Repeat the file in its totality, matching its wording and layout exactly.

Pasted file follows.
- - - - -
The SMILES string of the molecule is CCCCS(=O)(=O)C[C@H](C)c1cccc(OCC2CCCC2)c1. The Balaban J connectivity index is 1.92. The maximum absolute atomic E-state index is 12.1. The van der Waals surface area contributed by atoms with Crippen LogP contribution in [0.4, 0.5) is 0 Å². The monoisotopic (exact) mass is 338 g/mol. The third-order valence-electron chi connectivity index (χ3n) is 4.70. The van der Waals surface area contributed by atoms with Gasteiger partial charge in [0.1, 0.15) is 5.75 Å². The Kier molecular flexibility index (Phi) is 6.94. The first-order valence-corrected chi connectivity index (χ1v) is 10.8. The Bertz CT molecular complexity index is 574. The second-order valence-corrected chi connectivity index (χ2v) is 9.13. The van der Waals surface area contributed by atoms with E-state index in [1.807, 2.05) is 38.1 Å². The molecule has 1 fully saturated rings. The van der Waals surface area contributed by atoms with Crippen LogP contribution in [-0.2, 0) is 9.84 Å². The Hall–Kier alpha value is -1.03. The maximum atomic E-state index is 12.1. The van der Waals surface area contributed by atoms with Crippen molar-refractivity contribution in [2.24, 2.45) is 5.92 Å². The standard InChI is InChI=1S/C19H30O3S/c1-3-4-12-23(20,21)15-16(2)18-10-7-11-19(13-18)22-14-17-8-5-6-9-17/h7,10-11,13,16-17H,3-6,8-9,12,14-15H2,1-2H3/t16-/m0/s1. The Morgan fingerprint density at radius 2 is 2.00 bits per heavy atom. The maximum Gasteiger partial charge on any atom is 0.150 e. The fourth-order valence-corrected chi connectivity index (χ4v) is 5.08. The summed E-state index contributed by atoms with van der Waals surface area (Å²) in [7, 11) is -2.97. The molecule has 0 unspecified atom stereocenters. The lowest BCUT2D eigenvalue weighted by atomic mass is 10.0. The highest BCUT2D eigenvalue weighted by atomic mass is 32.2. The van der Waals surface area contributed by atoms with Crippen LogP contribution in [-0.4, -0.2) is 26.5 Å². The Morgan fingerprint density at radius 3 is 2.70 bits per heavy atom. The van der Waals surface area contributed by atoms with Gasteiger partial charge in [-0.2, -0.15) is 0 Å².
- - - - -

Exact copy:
The SMILES string of the molecule is CCCCS(=O)(=O)C[C@H](C)c1cccc(OCC2CCCC2)c1. The Balaban J connectivity index is 1.92. The maximum absolute atomic E-state index is 12.1. The van der Waals surface area contributed by atoms with Crippen LogP contribution in [0.4, 0.5) is 0 Å². The monoisotopic (exact) mass is 338 g/mol. The third-order valence-electron chi connectivity index (χ3n) is 4.70. The van der Waals surface area contributed by atoms with Gasteiger partial charge in [0.1, 0.15) is 5.75 Å². The Kier molecular flexibility index (Phi) is 6.94. The first-order valence-corrected chi connectivity index (χ1v) is 10.8. The Bertz CT molecular complexity index is 574. The second-order valence-corrected chi connectivity index (χ2v) is 9.13. The van der Waals surface area contributed by atoms with E-state index in [1.807, 2.05) is 38.1 Å². The molecule has 1 fully saturated rings. The van der Waals surface area contributed by atoms with Crippen LogP contribution in [-0.2, 0) is 9.84 Å². The Hall–Kier alpha value is -1.03. The maximum atomic E-state index is 12.1. The van der Waals surface area contributed by atoms with Crippen molar-refractivity contribution in [2.24, 2.45) is 5.92 Å². The standard InChI is InChI=1S/C19H30O3S/c1-3-4-12-23(20,21)15-16(2)18-10-7-11-19(13-18)22-14-17-8-5-6-9-17/h7,10-11,13,16-17H,3-6,8-9,12,14-15H2,1-2H3/t16-/m0/s1. The Morgan fingerprint density at radius 2 is 2.00 bits per heavy atom. The maximum Gasteiger partial charge on any atom is 0.150 e. The fourth-order valence-corrected chi connectivity index (χ4v) is 5.08. The summed E-state index contributed by atoms with van der Waals surface area (Å²) in [7, 11) is -2.97. The molecule has 0 unspecified atom stereocenters. The lowest BCUT2D eigenvalue weighted by atomic mass is 10.0. The highest BCUT2D eigenvalue weighted by atomic mass is 32.2. The van der Waals surface area contributed by atoms with Crippen LogP contribution in [-0.4, -0.2) is 26.5 Å². The Morgan fingerprint density at radius 3 is 2.70 bits per heavy atom. The van der Waals surface area contributed by atoms with Gasteiger partial charge in [-0.2, -0.15) is 0 Å².